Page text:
Mario Theissen, BMW’s Motorsport Director, has been talking of his decision to swap Villeneuve for Kubica earlier this year. He is unrepentant, saying that his job is to ensure the success of the team and, if he has the chance to put a faster driver into one of his cars, it only makes sense to do so.
Which is true but overlooks the matters of contracts. As it happens, Villeneuve did not sue for the contractual violation involved, presumably because Theissen asked him only to step down from a few races so they could try out Kubica – Villeneuve was not prepared to do that so it could be said that his departure was a mutual decision.
Which is fine as long as the team boss can come up with a request that his contracted driver cannot or will not accede to. It might be interesting to find out what happens when a driver is prepared to do anything to hang on to his seat; does the boss sack him anyway and take the financial consequences? And how good is it for the team to be paying out money in legal fees and damages, money that would be better employed in development of the car?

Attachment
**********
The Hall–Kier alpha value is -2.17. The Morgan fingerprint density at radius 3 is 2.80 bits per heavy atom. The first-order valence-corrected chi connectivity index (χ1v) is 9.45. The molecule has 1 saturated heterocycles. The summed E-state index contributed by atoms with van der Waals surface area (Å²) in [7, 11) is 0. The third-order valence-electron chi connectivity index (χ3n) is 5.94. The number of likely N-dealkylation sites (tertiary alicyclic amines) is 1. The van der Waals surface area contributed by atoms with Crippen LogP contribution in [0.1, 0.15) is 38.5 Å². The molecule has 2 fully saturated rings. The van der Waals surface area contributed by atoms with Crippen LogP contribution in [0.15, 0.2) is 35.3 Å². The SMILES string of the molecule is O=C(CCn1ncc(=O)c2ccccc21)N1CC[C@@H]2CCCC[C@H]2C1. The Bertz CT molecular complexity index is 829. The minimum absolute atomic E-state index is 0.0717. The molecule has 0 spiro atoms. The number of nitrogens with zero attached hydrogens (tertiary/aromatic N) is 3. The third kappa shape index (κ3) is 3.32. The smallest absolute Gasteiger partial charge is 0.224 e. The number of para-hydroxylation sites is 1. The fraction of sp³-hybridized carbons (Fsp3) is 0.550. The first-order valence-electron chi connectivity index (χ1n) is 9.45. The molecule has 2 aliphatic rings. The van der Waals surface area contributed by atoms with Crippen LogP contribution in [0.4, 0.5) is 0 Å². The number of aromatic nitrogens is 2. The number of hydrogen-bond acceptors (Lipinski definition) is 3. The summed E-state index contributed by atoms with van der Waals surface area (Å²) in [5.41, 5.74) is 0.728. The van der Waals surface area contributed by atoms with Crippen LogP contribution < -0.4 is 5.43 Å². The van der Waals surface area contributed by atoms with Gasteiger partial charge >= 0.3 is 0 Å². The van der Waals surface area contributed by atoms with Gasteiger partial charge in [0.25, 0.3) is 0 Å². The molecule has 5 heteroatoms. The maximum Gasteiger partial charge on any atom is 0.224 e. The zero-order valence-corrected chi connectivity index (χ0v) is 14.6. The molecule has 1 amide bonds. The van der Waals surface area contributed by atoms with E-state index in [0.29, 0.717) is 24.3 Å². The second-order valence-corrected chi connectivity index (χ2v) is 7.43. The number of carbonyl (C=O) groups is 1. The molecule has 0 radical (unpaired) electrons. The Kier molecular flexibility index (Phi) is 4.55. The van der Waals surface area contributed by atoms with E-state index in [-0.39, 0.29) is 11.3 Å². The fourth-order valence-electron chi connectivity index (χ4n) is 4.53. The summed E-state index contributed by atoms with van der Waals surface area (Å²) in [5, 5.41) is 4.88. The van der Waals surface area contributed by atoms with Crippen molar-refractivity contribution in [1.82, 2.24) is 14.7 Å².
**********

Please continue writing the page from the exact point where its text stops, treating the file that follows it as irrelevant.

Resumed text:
I suppose it does not matter too much when you have millions to throw around. But not that I am criticizing Theissen – I think his attitude is correct from a team perspective. I’m just pondering on what effect this might have on team and driver morale.
Also amongst Mario’s statements was the news that Heidfeld was asked to let Kubica through when the Pole came up behind him in the Japanese GP but the German driver refused to do so, in exactly similar manner to the Trulli/Schumacher situation in the same race. As I pointed out in my article on the Toyota incident, this cannot be good for the functioning of the team. Once a driver has denied a request intended to help the team, there is always a suspicion that he will do the same again.
It’s a difficult area. Naturally, you want drivers who are determined to experience success and who will drive to the best of their ability. No driver is going to enjoy letting his teammate through – the reflection on their respective talents is obvious, whether fair or not. But, when that personal ambition gets in the way of the team’s success, it becomes counter-productive.
Probably the best way to go about it is to soothe the injured pride of the driver being passed by making it clear that he has a problem with the car. Worn or blistered tires are an understandable reason for being slow, after all. And no-one gets hurt in the process.
Although I think Mario Theissen does an excellent job, this nagging doubt about the handling of his drivers is yet another reason why I favor Honda for the championship next year, rather than BMW. The Japanese manufacturer also has two drivers who are competing fiercely with each other but we hear no rumors of squabbles or disagreements emanating from that camp. And that makes them seem more focused on the job in hand.